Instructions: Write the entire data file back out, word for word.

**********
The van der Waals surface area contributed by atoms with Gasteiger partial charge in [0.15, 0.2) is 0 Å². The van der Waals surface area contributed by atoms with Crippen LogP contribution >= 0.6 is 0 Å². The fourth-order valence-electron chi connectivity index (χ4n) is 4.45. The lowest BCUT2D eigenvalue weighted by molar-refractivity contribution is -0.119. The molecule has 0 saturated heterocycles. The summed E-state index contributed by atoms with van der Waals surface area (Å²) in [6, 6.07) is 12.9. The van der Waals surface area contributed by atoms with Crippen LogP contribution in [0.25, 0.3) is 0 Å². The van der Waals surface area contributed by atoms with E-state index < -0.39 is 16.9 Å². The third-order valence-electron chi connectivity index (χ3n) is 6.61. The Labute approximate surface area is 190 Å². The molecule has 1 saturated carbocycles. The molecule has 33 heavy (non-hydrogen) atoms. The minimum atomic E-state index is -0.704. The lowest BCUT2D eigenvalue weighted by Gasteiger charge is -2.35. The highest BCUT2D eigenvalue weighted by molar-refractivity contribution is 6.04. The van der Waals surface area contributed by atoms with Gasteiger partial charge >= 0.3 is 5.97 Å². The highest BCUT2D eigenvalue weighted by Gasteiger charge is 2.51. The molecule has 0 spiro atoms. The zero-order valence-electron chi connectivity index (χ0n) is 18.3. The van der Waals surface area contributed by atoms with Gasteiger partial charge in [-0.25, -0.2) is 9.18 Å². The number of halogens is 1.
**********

The van der Waals surface area contributed by atoms with Gasteiger partial charge in [0.15, 0.2) is 0 Å². The van der Waals surface area contributed by atoms with Crippen LogP contribution >= 0.6 is 0 Å². The fourth-order valence-electron chi connectivity index (χ4n) is 4.45. The lowest BCUT2D eigenvalue weighted by molar-refractivity contribution is -0.119. The molecule has 0 saturated heterocycles. The summed E-state index contributed by atoms with van der Waals surface area (Å²) in [6, 6.07) is 12.9. The van der Waals surface area contributed by atoms with Crippen LogP contribution in [0.25, 0.3) is 0 Å². The van der Waals surface area contributed by atoms with E-state index < -0.39 is 16.9 Å². The third-order valence-electron chi connectivity index (χ3n) is 6.61. The Labute approximate surface area is 190 Å². The molecule has 1 saturated carbocycles. The molecule has 33 heavy (non-hydrogen) atoms. The minimum atomic E-state index is -0.704. The lowest BCUT2D eigenvalue weighted by Gasteiger charge is -2.35. The highest BCUT2D eigenvalue weighted by molar-refractivity contribution is 6.04. The van der Waals surface area contributed by atoms with Gasteiger partial charge >= 0.3 is 5.97 Å². The highest BCUT2D eigenvalue weighted by Gasteiger charge is 2.51. The molecule has 0 spiro atoms. The zero-order valence-electron chi connectivity index (χ0n) is 18.3. The van der Waals surface area contributed by atoms with Gasteiger partial charge in [-0.25, -0.2) is 9.18 Å². The number of halogens is 1.